See the side notes for a list of veggies to include in your diet and the ones to limit or avoid. (Sidebar is not currently functioning. Notes can be found at the bottom of this article.)

As for the fruit, we were told they were healthy snacks.  Don’t get me wrong, fruit contains a lot of good stuff like fiber, vitamins and phytonutrients.  Sadly, some of them can also raise your blood sugar.  

Who doesn’t love a sweet juicy fruit for a treat? I know I do.  I’m not saying you shouldn’t eat fruit, you should eat it, but I am saying it’s best to limit how much you eat and which kind of fruit you eat.  Grapes along with most of the melon varieties are the top offenders for raising our blood sugar. And once again, that leads to inflammation, and inflammation can result in weight gain.

If you’ve started eating fruit to save yourself from eating ice cream and cookies you may simply be swapping out one sugar for another.

Years and years ago, fruit wasn’t as sweet as it is now.  We’ve taken what was growing wild and manipulated it into the perfect looking, and sweeter tasting, fruit we now find in our supermarkets.

Ok, after all that negative talk about fruit, let me say, fruit is healthy.  Try to pick fruits that have an 11 glycemic load or lower.  Pick fruits with fiber so the sugar doesn’t spike as fast. Fruits contain antioxidants, they are anticancer, antimicrobial, and anti-inflammatory. Berries are the best choices for a healthy diet.  While delicious and healthy, it is still best to limit your fruit to two servings a day.  

Avoid canned fruit, all fruit juice (that’s an article in itself), dried fruit, bananas, grapes and melon for the most part. 

What’s better, fresh or frozen? 

One way to increase the nutrient value is by buying frozen fruit. I’ll bet that came as a surprise.  Buy frozen, it’s often better for you, (and that goes for veggies as well as fruit), and it’s generally cheaper.  When they freeze fruit they pick fruit that is at it’s peak ripeness and freeze it right away.  It holds its nutrition while frozen.  Whereas, fresh fruit needs to be picked prior to ripening so it can ripen in route, which can be over a thousand miles.  And ‘ripen in route’ really means it’s starting the rotting process. 

So, by all means eat fruit, just choose low glycemic load and high fiber fruits.  They really do make a healthy and delicious snack.  

You can find a list of fruits to eat and to avoid in the side bar. 

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Fruits and veggies are some of the best nutrient based foods available to us.  Please eat plenty of them.  But if you’re someone that has a reaction to foods, pay attention to the foods that seem to be affecting you and try to eliminate them for a few weeks to see how you feel.  

For questions or more information please contact me.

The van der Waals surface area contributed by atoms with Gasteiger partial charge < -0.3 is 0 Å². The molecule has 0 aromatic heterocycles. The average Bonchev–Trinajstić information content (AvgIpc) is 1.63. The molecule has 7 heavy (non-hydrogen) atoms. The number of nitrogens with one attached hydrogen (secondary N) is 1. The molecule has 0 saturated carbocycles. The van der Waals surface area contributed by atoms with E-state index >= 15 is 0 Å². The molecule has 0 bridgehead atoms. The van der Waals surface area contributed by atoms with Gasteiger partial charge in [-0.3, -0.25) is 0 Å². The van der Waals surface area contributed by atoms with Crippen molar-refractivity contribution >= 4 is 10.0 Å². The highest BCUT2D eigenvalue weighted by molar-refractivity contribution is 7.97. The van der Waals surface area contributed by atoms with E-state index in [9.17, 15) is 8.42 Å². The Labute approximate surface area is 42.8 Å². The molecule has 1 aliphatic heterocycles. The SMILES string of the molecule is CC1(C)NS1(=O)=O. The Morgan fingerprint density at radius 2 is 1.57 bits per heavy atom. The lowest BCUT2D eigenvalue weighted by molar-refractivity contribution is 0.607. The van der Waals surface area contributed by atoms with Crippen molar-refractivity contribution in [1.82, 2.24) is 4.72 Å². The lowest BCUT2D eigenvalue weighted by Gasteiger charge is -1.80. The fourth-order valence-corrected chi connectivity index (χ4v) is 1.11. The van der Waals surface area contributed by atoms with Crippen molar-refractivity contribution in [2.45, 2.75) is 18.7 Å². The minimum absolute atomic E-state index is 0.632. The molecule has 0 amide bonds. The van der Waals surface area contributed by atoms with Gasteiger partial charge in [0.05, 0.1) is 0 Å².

Cathy Ostema

Mountain Sun Healing 

Glycemic Load –

Refers to how much and how fast a particular food will raise a person’s blood glucose level after they have eaten it. It determines how much carbohydrate is in the food which turns into glucose in the body and how much insulin will be released into the system. So a food that has a high glycemic index may actually have a low glycemic load and be healthy to consume.

Glycemic Index –

Is a measure of how much a food, once eaten, causes the level of glucose in the blood to rise. It however, does not calculate the insulin production of a food. So two different foods could have the same glycemic index but produce different amounts of insulin in the body.

It’s best to consume veggies with a glycemic load of 11 or less.

The following list for glycemic load came from, What the Heck Should I Eat? by Mark Hyman, MD

Fruits with a low glycemic load –

Apricots – 3
Oranges – 3
Watermelons – 4
Nectarines – 4
Wild blueberries – 5
Golden Delicious apples – 6
Pineapple – 6
Kiwis – 7
Mangoes – 8
Cherries – 9
Black grapes – 11

Fruits with a high glycemic load

Bananas – 16
Dried figs – 16
Raisins – 28

Veggies to eat freely –

Salad greens
Spinach
Broccoli
Kale
Asparagus
Cabbage
Bok Choy
Tomatoes (unless you shouldn’t eat nightshades)
Peppers (unless you shouldn’t eat nightshades)
Eggplant (unless you shouldn’t eat nightshades)
Celery
Cucumbers
Mushrooms
Herbs
Seaweed
Brussel Sprouts
Swiss chard
collard greens
garlic
shallots
onions
celery
asparagus
radishes
turnip greens
beet greens
cucumber
zucchini
okra
mustard greens
pumpkin
purple or red or white fingerling potatoes
rainbow carrots
Jerusalem artichokes
Kohlrabi

Veggies to avoid –

Iceberg lettuce
White potatoes
raw white button mushrooms
alfalfa sprouts
Nightshades if you have arthritis or inflammation
Baked russet potato
microwavable potato